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Everything you need to know about the Pre-Budget Report

Good news for anyone who doesn't drive or fly, lives in a zero-carbon house and plans to get pregnant in the next two years. More bad news for everyone else.

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Here's all you really need to know about the Pre-Budget Report.

Gordon Brown plans to take another £2bn a year out of your pocket, on top of all the rest he's taken over the past 10 years. He's then going to squander this money on even more grandiose and ineffectual plans to improve public services, rather than paying down the UK's already gargantuan debts.

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Some day, probably when he's Prime Minister and seeking re-election, all of this profligacy is going to come back and bite him on the backside. Unfortunately, the rest of us won't be able to laugh at this poetic justice, because we'll be living in fear for our jobs as the economy collapses around our ears.

So that's all you need to know. But if you really need the gory details, read on...

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Yesterday's Pre-Budget Report was great news for anyone who doesn't drive or fly, plans to be pregnant in about two years' time, and is hoping to buy a zero-carbon house. For the rest of us, it was the usual story of take, take, take and waste, waste, waste.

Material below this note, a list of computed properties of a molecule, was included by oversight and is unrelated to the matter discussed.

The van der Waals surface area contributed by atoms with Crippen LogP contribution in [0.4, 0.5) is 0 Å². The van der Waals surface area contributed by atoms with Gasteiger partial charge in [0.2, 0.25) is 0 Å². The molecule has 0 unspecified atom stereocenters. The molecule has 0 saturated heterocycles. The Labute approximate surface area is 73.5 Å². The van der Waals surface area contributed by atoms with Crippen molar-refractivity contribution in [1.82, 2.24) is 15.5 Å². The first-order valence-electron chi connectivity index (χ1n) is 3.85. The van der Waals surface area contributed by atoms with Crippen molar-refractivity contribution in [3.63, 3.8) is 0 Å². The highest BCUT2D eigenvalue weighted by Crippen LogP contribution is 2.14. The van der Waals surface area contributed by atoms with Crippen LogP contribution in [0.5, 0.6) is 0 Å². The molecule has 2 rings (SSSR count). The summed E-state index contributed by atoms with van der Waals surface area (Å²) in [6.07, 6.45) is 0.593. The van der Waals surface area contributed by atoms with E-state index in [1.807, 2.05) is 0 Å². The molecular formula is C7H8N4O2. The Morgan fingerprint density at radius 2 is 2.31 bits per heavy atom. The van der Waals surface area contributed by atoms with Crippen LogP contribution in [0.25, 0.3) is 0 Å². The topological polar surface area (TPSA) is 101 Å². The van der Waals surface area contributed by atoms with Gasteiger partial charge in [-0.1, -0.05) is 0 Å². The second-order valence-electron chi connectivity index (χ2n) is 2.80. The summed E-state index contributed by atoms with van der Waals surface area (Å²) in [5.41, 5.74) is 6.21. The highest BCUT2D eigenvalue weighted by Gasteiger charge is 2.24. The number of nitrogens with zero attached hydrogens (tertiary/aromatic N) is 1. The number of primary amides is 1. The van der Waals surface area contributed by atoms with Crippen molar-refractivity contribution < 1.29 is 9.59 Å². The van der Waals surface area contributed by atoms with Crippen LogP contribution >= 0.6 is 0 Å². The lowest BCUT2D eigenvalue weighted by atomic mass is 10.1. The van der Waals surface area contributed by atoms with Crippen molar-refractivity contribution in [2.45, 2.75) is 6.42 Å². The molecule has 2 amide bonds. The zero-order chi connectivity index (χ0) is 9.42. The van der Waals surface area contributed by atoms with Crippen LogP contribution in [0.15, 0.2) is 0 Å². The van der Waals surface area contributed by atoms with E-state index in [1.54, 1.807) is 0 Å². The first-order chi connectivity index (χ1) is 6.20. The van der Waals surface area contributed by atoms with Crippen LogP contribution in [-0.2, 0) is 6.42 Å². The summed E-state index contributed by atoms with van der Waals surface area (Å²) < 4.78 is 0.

Fuel duty rose 1.25p a litre (on all forms of fuel) from last night, while tax on air flights will double from February; the Chancellor always wants his cut upfront, you'll notice.

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By contrast, all of his apparent giveaways are scheduled so far in the future that he can decide to cancel them at any point and most people won't even remember he ever promised them.

For example, his plan to make pregnant women eligible for child benefit from the 29th week doesn't take effect until April 2009. And anyone who hopes to buy a zero-carbon house - which will now be free of stamp duty for a limited time - might be waiting even longer. There aren't any in the UK at the moment, and according to The Times, 'the handful of carbon-neutral developments in existence have run into teething problems.'

"Brown goes green" was meant to be one of the takeaway messages from this PBR. Tripe. As the airline industry complained, the flight tax (set to raise £1bn next year) is a revenue-raising measure, pure and simple. If you really want people to fly less, how about using the money raised on air tax to cut rail fares - or even invest in building a high-speed North-South rail link?